To understand the importance of the rice cooker in South Korean culture, start with Jaha Koo carrying his prized Cuckoo model with him as cabin luggage when he first moved to Europe for graduate studies.
This was not simply because Koo, like many Koreans, is picky about the quality of his cooked rice. The adorably bulbous contraption with the computerized voice was also a little bit of home. Invented in South Korea, it’s considered no less than an object of national pride.
But even Koo did not realize how important the rice cooker was to him until he lost a friend to suicide a few years ago. “I was living in Amsterdam, and that was very sad and tragic for me,” the multimedia artist recounts over Skype. He’s now working in Ghent, Belgium, at the avant-garde arts centre CAMPO—and in a much happier headspace, celebrating the arrival of a baby boy. “I was sitting next to the rice cooker and suddenly the rice cooker said, ‘Cuckoo is finished cooking rice. Please take me.’ And somehow I felt relieved. This is not human; it is a machine. It was sort of a posthuman friendship. And so I started to think about the work.”
In his resulting performance installation Cuckoo, part two of his Hamartia Trilogy, Koo uses the home appliances to explore the isolation and helplessness his generation feels, not to mention technology’s role in that. In it, three hacked rice cookers take on a life of their own. Light panels are now rigged to show their emotions. “They have conversations, they sing a song, sometimes they fight with each other,” Koo says, adding they have become telerobots, and performers alongside him. “We inserted small computers inside and when I perform I operate the rice cooker via wireless. And one of them always cooks rice.”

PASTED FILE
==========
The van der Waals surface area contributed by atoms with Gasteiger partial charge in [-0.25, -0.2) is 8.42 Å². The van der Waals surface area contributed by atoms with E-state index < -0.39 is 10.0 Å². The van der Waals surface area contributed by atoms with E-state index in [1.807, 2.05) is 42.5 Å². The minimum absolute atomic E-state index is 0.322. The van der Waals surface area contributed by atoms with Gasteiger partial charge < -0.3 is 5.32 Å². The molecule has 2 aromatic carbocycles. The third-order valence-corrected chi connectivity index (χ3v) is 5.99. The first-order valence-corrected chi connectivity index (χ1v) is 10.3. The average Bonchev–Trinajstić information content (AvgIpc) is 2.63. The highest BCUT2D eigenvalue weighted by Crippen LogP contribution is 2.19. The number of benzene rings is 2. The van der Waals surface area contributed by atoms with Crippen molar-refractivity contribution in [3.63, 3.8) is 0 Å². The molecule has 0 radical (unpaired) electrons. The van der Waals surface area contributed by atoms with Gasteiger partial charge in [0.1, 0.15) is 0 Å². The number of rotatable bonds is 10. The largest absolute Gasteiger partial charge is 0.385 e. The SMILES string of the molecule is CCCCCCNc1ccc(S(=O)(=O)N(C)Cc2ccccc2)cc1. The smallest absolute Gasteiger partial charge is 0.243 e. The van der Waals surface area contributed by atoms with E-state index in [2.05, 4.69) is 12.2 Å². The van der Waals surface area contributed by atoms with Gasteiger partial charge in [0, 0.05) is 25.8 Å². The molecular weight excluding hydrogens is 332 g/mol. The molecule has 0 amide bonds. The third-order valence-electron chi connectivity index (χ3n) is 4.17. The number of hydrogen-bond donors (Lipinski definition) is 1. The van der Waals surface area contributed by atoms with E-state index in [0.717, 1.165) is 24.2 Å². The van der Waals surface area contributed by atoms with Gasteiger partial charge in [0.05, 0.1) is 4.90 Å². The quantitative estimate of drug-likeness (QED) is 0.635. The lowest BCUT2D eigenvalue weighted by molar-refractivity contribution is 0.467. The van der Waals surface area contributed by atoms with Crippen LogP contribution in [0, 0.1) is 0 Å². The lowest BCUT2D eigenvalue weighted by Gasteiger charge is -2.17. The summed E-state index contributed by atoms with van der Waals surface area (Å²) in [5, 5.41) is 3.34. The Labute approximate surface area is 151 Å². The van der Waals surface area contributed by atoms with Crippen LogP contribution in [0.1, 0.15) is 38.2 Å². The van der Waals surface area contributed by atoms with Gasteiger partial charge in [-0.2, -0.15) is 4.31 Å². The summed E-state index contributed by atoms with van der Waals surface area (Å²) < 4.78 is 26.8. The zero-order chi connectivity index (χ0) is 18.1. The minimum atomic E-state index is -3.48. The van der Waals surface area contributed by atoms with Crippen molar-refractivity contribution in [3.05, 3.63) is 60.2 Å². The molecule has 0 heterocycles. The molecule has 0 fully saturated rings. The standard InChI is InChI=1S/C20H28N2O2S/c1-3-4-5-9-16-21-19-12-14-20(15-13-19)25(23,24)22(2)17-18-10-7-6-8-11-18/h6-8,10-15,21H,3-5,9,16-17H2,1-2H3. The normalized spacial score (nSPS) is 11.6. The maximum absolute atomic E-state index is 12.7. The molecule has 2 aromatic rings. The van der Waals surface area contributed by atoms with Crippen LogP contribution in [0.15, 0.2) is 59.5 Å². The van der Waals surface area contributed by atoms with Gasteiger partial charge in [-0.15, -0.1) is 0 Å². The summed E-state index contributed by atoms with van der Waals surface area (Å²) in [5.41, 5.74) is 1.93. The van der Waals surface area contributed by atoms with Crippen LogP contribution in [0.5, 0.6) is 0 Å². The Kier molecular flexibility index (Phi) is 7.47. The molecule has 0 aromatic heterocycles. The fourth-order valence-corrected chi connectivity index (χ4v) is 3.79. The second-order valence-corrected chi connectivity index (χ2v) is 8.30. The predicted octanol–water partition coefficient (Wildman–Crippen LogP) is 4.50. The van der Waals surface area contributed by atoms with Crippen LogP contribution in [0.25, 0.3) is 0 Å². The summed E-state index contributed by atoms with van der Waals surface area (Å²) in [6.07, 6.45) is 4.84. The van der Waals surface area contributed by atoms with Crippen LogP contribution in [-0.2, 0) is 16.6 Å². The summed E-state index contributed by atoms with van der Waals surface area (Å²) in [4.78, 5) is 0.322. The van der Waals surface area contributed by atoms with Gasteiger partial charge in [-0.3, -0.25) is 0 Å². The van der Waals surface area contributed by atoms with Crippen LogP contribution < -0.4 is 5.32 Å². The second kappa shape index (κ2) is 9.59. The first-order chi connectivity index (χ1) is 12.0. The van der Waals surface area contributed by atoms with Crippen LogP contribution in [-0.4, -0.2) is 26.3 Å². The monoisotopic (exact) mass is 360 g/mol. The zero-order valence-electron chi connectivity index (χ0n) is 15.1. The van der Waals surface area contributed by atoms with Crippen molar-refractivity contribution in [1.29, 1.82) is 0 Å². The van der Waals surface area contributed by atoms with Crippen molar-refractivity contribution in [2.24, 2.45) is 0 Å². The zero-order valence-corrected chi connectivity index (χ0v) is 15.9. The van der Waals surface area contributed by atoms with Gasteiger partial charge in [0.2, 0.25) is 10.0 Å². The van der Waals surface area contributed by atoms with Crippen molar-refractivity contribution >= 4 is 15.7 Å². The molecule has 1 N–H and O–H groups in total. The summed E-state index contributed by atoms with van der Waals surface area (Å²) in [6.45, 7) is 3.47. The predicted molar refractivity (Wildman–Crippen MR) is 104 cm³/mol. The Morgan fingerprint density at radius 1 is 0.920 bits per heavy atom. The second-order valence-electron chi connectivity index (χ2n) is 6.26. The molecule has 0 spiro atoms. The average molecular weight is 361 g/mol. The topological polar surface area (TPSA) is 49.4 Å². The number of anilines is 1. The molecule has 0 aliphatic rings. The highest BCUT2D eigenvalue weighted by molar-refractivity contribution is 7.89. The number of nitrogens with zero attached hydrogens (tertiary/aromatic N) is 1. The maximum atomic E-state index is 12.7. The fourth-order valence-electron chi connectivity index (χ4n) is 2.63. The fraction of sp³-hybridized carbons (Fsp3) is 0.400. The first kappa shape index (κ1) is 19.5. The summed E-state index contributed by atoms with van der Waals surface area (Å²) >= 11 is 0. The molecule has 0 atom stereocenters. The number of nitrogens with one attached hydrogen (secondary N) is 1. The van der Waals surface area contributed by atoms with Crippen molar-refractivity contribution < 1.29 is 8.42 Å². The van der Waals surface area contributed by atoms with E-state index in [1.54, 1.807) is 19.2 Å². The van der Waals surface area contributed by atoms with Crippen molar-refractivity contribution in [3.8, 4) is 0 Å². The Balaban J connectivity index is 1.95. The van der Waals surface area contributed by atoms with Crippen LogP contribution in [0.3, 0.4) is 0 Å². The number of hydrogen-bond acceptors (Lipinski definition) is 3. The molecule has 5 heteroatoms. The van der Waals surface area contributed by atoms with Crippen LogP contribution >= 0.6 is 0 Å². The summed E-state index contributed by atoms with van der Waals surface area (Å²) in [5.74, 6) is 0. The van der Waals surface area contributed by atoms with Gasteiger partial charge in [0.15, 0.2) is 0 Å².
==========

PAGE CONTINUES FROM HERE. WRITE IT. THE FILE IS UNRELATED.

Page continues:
In the work, Koo also interweaves his own personal torments with the last few decades of South Korean history, specifically the fallout from the 1997 financial crisis that put the country under the International Monetary Fund’s fistlike control and led to violently suppressed protests. The 1984-born Koo also addresses the high rate of suicide that plagues his generation to this day.
Koo’s dark critique of his home country’s sociopolitical gaps makes it hard to resist asking him about Bong-Joon Ho’s Parasite—an Academy Award–nominated film that takes a similarly biting look at the struggle between rich and poor in his country. “What I feel, actually, is I really like his film, but somehow I was really disappointed,” the artist comments candidly. “He’s getting to be a really old guy and has the perspective of old men, with how forced the female characters in the film are—and how we make stories regarding female characters is very important in society. The characters are very male-dominated; the mom and the daughters support the male characters.”
Koo’s ongoing interest in South Korea’s situation speaks easily to the social disparities he sees performing Cuckoo around the world, from Athens to Taipei—and Vancouver.
“I am very much looking forward to showing the work in Vancouver at this time,” he says. “When we think of Vancouver, it’s a lovely city and a very beautiful one, but I would say the reality is different from my imagination.” He’ll soon find out that it’s a whole other kind of cuckoo.
The PuSh International Performing Arts Festival presents Cuckoo at the Waterfront Theatre from February 3 to 5.